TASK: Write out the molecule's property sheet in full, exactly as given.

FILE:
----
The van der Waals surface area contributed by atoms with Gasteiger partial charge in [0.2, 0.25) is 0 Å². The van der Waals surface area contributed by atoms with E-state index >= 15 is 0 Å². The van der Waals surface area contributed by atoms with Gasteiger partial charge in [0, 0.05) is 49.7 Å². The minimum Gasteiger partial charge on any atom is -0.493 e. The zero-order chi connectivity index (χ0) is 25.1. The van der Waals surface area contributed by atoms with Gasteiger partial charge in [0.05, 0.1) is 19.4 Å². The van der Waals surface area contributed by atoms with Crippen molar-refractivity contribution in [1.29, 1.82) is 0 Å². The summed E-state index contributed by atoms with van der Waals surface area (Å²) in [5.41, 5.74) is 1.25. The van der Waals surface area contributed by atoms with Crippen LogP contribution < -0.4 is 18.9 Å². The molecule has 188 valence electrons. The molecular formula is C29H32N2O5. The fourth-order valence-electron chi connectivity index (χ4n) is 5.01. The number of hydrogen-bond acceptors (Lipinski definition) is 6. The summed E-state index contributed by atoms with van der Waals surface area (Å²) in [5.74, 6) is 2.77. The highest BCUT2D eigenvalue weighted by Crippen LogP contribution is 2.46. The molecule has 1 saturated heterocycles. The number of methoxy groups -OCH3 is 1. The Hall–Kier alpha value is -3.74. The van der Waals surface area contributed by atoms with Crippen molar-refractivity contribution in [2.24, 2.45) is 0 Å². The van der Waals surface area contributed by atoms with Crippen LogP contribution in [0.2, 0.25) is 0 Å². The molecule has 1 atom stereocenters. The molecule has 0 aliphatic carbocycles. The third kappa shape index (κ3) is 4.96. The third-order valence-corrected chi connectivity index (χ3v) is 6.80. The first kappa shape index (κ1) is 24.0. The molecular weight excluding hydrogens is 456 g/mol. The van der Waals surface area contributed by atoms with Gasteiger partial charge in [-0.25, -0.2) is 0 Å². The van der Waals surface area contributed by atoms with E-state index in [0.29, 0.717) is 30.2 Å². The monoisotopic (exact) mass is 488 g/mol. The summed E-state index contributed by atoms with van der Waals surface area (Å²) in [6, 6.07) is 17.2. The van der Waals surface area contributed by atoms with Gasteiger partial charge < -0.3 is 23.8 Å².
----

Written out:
The van der Waals surface area contributed by atoms with Gasteiger partial charge in [0.2, 0.25) is 0 Å². The van der Waals surface area contributed by atoms with E-state index >= 15 is 0 Å². The van der Waals surface area contributed by atoms with Gasteiger partial charge in [0, 0.05) is 49.7 Å². The minimum Gasteiger partial charge on any atom is -0.493 e. The zero-order chi connectivity index (χ0) is 25.1. The van der Waals surface area contributed by atoms with Gasteiger partial charge in [0.05, 0.1) is 19.4 Å². The van der Waals surface area contributed by atoms with Crippen molar-refractivity contribution in [1.29, 1.82) is 0 Å². The summed E-state index contributed by atoms with van der Waals surface area (Å²) in [5.41, 5.74) is 1.25. The van der Waals surface area contributed by atoms with Crippen LogP contribution < -0.4 is 18.9 Å². The molecule has 188 valence electrons. The molecular formula is C29H32N2O5. The fourth-order valence-electron chi connectivity index (χ4n) is 5.01. The number of hydrogen-bond acceptors (Lipinski definition) is 6. The summed E-state index contributed by atoms with van der Waals surface area (Å²) in [5.74, 6) is 2.77. The highest BCUT2D eigenvalue weighted by Crippen LogP contribution is 2.46. The molecule has 1 saturated heterocycles. The number of methoxy groups -OCH3 is 1. The Hall–Kier alpha value is -3.74. The van der Waals surface area contributed by atoms with Crippen molar-refractivity contribution in [2.24, 2.45) is 0 Å². The van der Waals surface area contributed by atoms with Crippen LogP contribution in [0.2, 0.25) is 0 Å². The molecule has 1 atom stereocenters. The molecule has 0 aliphatic carbocycles. The third kappa shape index (κ3) is 4.96. The third-order valence-corrected chi connectivity index (χ3v) is 6.80. The first kappa shape index (κ1) is 24.0. The molecular weight excluding hydrogens is 456 g/mol. The van der Waals surface area contributed by atoms with Gasteiger partial charge in [-0.25, -0.2) is 0 Å². The van der Waals surface area contributed by atoms with E-state index in [0.29, 0.717) is 30.2 Å². The monoisotopic (exact) mass is 488 g/mol. The summed E-state index contributed by atoms with van der Waals surface area (Å²) in [6, 6.07) is 17.2. The van der Waals surface area contributed by atoms with Gasteiger partial charge < -0.3 is 23.8 Å².